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Disability Digital Divide: The Use of the Internet, Smartphones, Computers and Tablets among People with Disabilities in Sweden
KTH, School of Electrical Engineering and Computer Science (EECS), Media Technology and Interaction Design, MID.ORCID iD: 0000-0003-0167-2557
KTH, School of Electrical Engineering and Computer Science (EECS), Media Technology and Interaction Design, MID.ORCID iD: 0000-0002-2411-6417
Center for Clinical Research Dalarna, Uppsala University, Uppsala, Sweden Nissers vag 3, SE-79182 Falun, Sweden ; School of Education, Health and Social Studies, Dalarna University, Falun, Sweden Dalarna University, SE-79188 Falun, Sweden ; Department of Public Health and Caring Sciences, Uppsala University, Uppsala, Sweden BMC, Box 564, SE-751 22 Uppsala, Sweden.ORCID iD: 0000-0003-0167-2557
(English)Manuscript (preprint) (Other academic)
Abstract [en]

Although Sweden is one of the most digitalized countries and the Swedish population’s use of the internet is among the most studied in the world, little is known about how Swedes with disabilities use internet.

Purpose

To describe use of and perceived difficulties in use of the internet among people with disabilities, and to explore digital divides in-between and within disability groups, and in comparison to the general population.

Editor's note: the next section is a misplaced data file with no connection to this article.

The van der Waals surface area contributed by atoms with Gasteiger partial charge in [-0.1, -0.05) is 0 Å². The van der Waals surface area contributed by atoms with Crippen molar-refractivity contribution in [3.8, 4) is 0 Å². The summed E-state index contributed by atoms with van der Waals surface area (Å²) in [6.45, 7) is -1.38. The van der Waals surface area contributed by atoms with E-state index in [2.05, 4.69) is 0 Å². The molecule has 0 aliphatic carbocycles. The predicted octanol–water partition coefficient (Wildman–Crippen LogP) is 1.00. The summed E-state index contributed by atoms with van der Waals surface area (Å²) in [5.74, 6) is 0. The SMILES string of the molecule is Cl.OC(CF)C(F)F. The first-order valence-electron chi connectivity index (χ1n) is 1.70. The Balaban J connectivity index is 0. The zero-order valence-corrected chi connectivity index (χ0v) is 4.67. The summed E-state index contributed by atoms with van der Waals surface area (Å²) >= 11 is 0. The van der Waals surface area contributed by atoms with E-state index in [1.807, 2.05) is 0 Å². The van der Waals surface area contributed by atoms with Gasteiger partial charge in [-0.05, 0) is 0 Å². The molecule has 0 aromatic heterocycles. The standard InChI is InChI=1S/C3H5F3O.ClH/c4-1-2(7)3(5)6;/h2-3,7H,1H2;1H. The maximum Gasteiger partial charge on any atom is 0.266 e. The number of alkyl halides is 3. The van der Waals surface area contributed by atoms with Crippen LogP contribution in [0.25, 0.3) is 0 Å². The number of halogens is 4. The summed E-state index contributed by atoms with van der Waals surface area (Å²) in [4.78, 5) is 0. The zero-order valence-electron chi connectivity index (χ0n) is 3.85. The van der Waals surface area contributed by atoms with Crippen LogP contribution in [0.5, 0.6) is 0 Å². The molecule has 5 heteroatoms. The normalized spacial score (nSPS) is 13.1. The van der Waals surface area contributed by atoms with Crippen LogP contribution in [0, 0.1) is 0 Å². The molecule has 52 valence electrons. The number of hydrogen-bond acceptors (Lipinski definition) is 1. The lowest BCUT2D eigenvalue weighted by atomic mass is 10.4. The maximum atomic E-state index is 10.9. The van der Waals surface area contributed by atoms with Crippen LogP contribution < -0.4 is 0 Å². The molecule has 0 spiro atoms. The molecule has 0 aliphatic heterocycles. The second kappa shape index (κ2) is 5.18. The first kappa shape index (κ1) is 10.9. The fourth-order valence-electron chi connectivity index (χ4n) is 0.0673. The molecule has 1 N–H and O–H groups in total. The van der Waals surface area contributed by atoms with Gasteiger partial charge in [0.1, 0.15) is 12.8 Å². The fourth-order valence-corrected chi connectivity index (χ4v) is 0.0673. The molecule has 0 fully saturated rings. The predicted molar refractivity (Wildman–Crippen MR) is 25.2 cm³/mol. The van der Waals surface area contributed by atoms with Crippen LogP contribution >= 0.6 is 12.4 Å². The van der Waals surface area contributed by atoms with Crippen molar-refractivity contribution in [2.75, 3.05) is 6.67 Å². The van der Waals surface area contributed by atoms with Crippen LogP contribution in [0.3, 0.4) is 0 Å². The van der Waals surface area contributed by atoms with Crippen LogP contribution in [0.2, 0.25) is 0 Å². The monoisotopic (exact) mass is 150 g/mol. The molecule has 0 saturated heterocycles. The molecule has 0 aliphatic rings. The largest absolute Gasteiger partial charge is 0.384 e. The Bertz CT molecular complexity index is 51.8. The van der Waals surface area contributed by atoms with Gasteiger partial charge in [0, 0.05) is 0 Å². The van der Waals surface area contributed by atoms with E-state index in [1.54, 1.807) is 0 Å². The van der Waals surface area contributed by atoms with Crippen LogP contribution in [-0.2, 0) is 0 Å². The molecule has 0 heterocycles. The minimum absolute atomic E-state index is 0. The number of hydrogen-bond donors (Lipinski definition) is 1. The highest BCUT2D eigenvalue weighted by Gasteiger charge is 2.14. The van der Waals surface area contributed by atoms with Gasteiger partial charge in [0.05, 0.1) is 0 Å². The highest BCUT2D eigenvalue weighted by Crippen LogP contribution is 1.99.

Methods

A cross-sectional survey targeting the same issues as other nationwide surveys but adapted for people with cognitive disabilities. Participants were recruited from May to October 2017 by adaptive snowball sampling. The survey comprised questions on access to and use of devices, and use of and perceived difficulties in use of internet.

Results

771 people responded to the survey, representing 35 diagnoses/impairments. Larger proportions of people with autism, ADHD and bipolar disorder reported using internet than other disability groups. Women with autism used the internet more than any other disability group, and women with aphasia used the internet the least. People with disabilities related to language and understanding reported more difficulties using internet than other disability groups. Larger proportions of participants than the general Swedish population, reported not feeling digitally included. In many but not all disability groups larger proportions of men than women reported not feeling digitally included.

Conclusions

Our findings show that there are differences in digital inclusion between sub-groups of diagnoses/impairments. Thus, disability digital divides are preferably investigated by sub-grouping disabilities, rather than studied as one homogeneous group.

Keywords [en]
Disability Digital Divide, Accessibility, Internet Access, Internet Usage, Internet Skills, Smartphone, Tablet, Assistive Technology. Inclusion. Exclusion.
National Category
Interaction Technologies
Research subject
Human-computer Interaction
Identifiers
URN: urn:nbn:se:kth:diva-262817OAI: oai:DiVA.org:kth-262817DiVA, id: diva2:1362509
Note

QC 20191021

Available from: 2019-10-21 Created: 2019-10-21 Last updated: 2019-10-21Bibliographically approved
In thesis
1. Design for Participation and Inclusion will Follow: Disabled People and the Digital Society
Open this publication in new window or tab >>Design for Participation and Inclusion will Follow: Disabled People and the Digital Society
2019 (English)Doctoral thesis, comprehensive summary (Other academic)
Abstract [en]